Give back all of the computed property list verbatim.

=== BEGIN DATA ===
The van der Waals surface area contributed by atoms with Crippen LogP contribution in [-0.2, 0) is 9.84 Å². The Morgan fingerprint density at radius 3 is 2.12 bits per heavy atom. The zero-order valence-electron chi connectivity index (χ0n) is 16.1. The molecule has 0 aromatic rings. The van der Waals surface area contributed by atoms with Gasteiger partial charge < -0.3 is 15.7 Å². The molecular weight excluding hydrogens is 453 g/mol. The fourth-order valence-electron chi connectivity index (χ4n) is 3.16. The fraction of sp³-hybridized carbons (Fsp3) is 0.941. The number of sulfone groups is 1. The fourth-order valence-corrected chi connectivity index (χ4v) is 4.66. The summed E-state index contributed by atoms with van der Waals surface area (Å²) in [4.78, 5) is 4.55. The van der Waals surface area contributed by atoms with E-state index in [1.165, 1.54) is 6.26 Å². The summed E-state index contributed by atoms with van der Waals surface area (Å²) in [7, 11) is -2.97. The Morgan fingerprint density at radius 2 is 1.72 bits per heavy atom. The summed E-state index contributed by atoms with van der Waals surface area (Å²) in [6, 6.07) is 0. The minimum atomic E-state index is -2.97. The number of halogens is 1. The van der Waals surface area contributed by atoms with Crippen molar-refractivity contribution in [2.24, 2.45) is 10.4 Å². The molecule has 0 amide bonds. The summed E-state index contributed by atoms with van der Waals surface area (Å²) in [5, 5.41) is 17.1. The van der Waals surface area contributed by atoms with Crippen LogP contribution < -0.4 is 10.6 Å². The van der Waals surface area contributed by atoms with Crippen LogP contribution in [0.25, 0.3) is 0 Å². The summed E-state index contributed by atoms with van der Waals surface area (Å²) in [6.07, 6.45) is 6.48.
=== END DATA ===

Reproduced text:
The van der Waals surface area contributed by atoms with Crippen LogP contribution in [-0.2, 0) is 9.84 Å². The Morgan fingerprint density at radius 3 is 2.12 bits per heavy atom. The zero-order valence-electron chi connectivity index (χ0n) is 16.1. The molecule has 0 aromatic rings. The van der Waals surface area contributed by atoms with Gasteiger partial charge < -0.3 is 15.7 Å². The molecular weight excluding hydrogens is 453 g/mol. The fourth-order valence-electron chi connectivity index (χ4n) is 3.16. The fraction of sp³-hybridized carbons (Fsp3) is 0.941. The number of sulfone groups is 1. The fourth-order valence-corrected chi connectivity index (χ4v) is 4.66. The summed E-state index contributed by atoms with van der Waals surface area (Å²) in [4.78, 5) is 4.55. The van der Waals surface area contributed by atoms with E-state index in [1.165, 1.54) is 6.26 Å². The summed E-state index contributed by atoms with van der Waals surface area (Å²) in [7, 11) is -2.97. The Morgan fingerprint density at radius 2 is 1.72 bits per heavy atom. The summed E-state index contributed by atoms with van der Waals surface area (Å²) in [6, 6.07) is 0. The minimum atomic E-state index is -2.97. The number of halogens is 1. The van der Waals surface area contributed by atoms with Crippen molar-refractivity contribution in [2.24, 2.45) is 10.4 Å². The molecule has 0 amide bonds. The summed E-state index contributed by atoms with van der Waals surface area (Å²) in [5, 5.41) is 17.1. The van der Waals surface area contributed by atoms with Crippen LogP contribution < -0.4 is 10.6 Å². The van der Waals surface area contributed by atoms with Crippen LogP contribution in [0.25, 0.3) is 0 Å². The summed E-state index contributed by atoms with van der Waals surface area (Å²) in [6.07, 6.45) is 6.48.